UCLA wants to drop this sub­ject

Missed passes were a big prob­lem last sea­son. ‘It’s some­thing we can’t tol­er­ate.’

Los Angeles Times - - SPORTS - By Ben Bolch

Alex Van Dyke couldn’t quite pull in the deep pass from Devon Mod­ster dur­ing a re­cent prac­tice, fall­ing to the ar­ti­fi­cial turf as the ball slipped through his hands. Van Dyke lin­gered on the ground for a mo­ment, study­ing his out­stretched fin­gers as if to ask, How could you do that to me?

It would be easy for doubt to catch on among UCLA’s re­ceivers. They con­tin­u­ally dropped passes last sea­son and in the spring game, when seven catch­able balls hit the ground. There was even a pre­sum­ably un­in­tended re­minder of the is­sue last month at the Pac-12 Con­fer­ence’s me­dia days when cater­ers topped the blue UCLA-themed dough­nuts with crum­bled But­terfin­ger can­dies.

“It’s some­thing we can’t tol­er­ate,” sopho­more re­ceiver Theo Howard said of the drops.

The Bru­ins are ad­dress­ing the con­cern in ways that tran­scend the usual loft­ing of ex­tra passes from quar­ter­backs and hours spent work­ing with a ball-launch­ing ma­chine. New re­ceivers coach and pass­ing game co­or­di­na­tor Jim­mie Dougherty said he has charted ev­ery ball that has been caught from that ma­chine since his ar­rival,

pro­vid­ing a re­minder of progress.

“They can look back at it and say, ‘I caught 5,000 balls in be­tween Fe­bru­ary and the sea­son’ and that’s a con­fi­dence builder,” Dougherty said. “You’ve done it over and over and over again and that’s how you get good at any­thing, right?”

The re­ceivers have also found a tiny new ally in their pur­suit of surer hands. They have plunged their hands into buck­ets of rice, turn­ing their fin­gers and grip­ping the grains to build strength. They’ve put that new­found might to use catch­ing weighted balls fired out of the ball-launch­ing ma­chine.

Tech­nique is con­stantly stressed, with the re­ceivers told to fo­cus on the front half of the foot­ball and watch it un­til they are able to tuck it into their body.

UCLA faces a co­nun­drum of sorts in ap­proach­ing the dreaded “D” word be­cause coaches want to em­pha­size the re­duc­tion of drops without pro­duc­ing ex­ces­sive worry among play­ers.

“There’s never a meet­ing where a ball’s dropped that it’s not ad­dressed, there’s never a prac­tice where a ball’s dropped that it’s not ad­dressed,” Bru­ins coach Jim Mora said. “The prob­lem is if you get into a prac­tice set­ting and ev­ery time some­one drops one you go, ‘Oop, here we go, just like be­fore,’ then it’s like a self-ful­fill­ing prophecy.

“You can have 500 op­por­tu­ni­ties to catch the ball in a prac­tice, there’s go­ing to be some drops. That doesn’t mean we want them. You say, ‘What’s the ap­pro­pri­ate num­ber?’ I’d say ‘Zero,’ you know what I mean? But I know there’s a re­al­ism to it as well.”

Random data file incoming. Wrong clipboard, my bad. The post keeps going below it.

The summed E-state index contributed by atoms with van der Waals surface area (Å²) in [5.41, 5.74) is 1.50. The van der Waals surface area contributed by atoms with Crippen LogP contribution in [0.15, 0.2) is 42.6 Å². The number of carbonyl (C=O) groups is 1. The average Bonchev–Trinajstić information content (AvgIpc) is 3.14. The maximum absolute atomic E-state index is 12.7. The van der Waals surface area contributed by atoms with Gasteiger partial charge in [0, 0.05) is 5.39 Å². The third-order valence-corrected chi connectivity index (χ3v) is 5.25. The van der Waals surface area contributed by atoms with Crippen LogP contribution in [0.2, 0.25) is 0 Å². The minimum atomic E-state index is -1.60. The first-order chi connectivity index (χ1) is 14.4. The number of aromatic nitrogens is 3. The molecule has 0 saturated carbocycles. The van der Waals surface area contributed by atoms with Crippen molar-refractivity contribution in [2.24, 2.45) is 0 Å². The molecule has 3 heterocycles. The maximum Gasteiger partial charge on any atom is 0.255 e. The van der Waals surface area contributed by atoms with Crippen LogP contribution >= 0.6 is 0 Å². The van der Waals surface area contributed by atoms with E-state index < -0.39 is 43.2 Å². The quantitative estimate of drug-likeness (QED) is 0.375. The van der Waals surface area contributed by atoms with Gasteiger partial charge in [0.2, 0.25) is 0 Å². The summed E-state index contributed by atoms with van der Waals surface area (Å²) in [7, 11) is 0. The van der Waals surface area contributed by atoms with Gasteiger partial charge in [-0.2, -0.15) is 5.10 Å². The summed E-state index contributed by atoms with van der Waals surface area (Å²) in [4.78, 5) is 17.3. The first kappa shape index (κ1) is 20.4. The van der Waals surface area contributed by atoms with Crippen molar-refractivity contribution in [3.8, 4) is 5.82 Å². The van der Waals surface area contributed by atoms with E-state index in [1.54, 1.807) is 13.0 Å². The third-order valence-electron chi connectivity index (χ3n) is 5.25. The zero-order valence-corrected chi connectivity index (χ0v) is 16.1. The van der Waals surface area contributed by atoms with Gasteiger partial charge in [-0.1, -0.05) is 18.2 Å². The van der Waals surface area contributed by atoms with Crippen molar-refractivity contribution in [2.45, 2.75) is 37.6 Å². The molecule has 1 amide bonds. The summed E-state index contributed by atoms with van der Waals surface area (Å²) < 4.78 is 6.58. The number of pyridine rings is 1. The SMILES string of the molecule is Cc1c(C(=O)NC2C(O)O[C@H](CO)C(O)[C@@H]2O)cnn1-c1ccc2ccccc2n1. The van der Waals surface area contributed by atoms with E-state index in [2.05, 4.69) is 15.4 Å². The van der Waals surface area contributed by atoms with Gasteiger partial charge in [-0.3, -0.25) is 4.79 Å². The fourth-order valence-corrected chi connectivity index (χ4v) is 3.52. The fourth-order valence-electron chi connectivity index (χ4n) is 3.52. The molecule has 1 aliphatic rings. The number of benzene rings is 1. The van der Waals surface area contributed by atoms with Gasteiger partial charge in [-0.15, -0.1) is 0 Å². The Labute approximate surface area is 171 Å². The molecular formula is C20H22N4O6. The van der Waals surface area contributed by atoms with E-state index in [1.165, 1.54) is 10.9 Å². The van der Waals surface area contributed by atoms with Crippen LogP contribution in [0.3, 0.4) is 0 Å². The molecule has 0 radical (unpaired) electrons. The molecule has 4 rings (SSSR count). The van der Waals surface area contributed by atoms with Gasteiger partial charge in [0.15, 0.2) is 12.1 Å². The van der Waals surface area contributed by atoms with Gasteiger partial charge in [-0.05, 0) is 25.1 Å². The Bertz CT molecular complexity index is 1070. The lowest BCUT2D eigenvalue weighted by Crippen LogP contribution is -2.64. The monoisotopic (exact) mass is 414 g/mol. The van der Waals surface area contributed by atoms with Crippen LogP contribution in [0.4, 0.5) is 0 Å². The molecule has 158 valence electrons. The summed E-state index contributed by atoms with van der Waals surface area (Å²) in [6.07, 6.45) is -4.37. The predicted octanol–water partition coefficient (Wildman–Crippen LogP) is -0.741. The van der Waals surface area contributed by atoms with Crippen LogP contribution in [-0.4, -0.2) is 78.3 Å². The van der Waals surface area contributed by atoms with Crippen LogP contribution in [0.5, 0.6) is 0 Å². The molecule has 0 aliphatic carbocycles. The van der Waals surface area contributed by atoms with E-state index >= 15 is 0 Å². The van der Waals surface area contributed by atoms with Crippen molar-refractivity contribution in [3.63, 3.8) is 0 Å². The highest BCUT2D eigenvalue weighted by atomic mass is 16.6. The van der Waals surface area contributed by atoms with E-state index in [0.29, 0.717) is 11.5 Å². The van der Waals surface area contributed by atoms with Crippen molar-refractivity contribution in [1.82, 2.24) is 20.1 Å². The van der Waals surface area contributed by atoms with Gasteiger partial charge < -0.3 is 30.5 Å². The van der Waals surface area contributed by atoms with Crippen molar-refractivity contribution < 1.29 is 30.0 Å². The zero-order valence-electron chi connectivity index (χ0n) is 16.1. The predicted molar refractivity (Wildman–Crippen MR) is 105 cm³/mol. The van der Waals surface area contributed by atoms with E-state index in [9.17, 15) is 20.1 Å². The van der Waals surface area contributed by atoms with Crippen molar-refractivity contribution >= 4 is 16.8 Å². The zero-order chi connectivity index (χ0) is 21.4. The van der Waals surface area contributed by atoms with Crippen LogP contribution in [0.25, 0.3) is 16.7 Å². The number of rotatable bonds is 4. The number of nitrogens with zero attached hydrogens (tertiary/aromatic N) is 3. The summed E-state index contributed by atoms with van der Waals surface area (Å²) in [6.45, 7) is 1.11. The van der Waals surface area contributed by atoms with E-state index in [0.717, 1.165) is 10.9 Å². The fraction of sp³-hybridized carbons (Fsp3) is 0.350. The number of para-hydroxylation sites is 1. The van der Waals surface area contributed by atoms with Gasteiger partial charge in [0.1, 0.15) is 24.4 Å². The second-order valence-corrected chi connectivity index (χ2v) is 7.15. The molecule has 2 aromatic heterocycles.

Mora has said he con­sid­ers it a drop if the ball hits the re­ceiver’s hands and he can’t se­cure it. There were games last sea­son when it seemed as if the num­ber of drops nearly equaled the num­ber of catches, but the sea­son opener against Texas A&M on Sept. 3 at the Rose Bowl pro­vides a chance for ev­ery­one to start anew.

The Bru­ins re­turn their top two re­ceivers from last sea­son in Dar­ren An­drews (55 catches in 2016) and Jor­dan Lasley (41), who have al­ready been pushed by a host of oth­ers early in train­ing camp. Howard, Van Dyke, Eldridge Mass­ing­ton, Chris­tian Pabico and Audie Omo­to­sho are among the other re­ceivers who have also played as part of the first­team of­fense, with Dougherty say­ing he’s seek­ing a fourto six-man ro­ta­tion for the opener against the Ag­gies.

One of the pri­mary qual­i­fi­ca­tions for play­ing time will be con­sis­tency, the abil­ity to rou­tinely run the cor­rect route and make the catch or block the right player when a run is called. Drops can do more than ruin one play; Dougherty de­scribed them as “drive killers.”

“In­stead of on first down, it can just be a sim­ple hitch and you catch it and now it’s sec­ond and two,” Dougherty said. “Well, if you drop it and it’s sec­ond and 10 then I think ev­ery­body feels that en­ergy; it just kind of de­flates the side­line.”

The re­ceivers have heard the crit­i­cism that goes beyond the ex­pected mes­sage board chat­ter. Af­ter a dropped pass early in the spring game at Drake Sta­dium, one fan yelled, “Just like last year!”

“That’s noise out­side that we’re not wor­ried about,” An­drews said when asked if the re­ceivers were ea­ger to show that last sea­son’s strug­gles were be­hind them. “Our core is tight and we know ex­actly what we’re ca­pa­ble of and we be­lieve in our­selves and that’s all that matters.”

Hold­ing onto the ball would cer­tainly force the doubters to drop the sub­ject.

“It’s some­thing we can work on and get bet­ter at through rep­e­ti­tion over and over and over again to the point where it’s numb­ing,” Dougherty said. “Numb­ing rep­e­ti­tion is what we talk about, so we’re just do­ing ev­ery­thing in our power to elim­i­nate it.

“Drops are def­i­nitely some­thing you want to elim­i­nate. One is one too many.”

Wally Skalij Los An­ge­les Times

UCLA RE­CEIVER Chris­tian Pabico can’t hang on to the ball in prac­tice as Dar­nay Holmes de­fends.

Wally Skalij Los An­ge­les Times

ALLEN VAN DYKE, stretch­ing Tues­day, has played on the first-team of­fense dur­ing train­ing camp, but he has had at least one pass slip through his fin­gers.

Newspapers in English

Newspapers from USA

© PressReader. All rights reserved.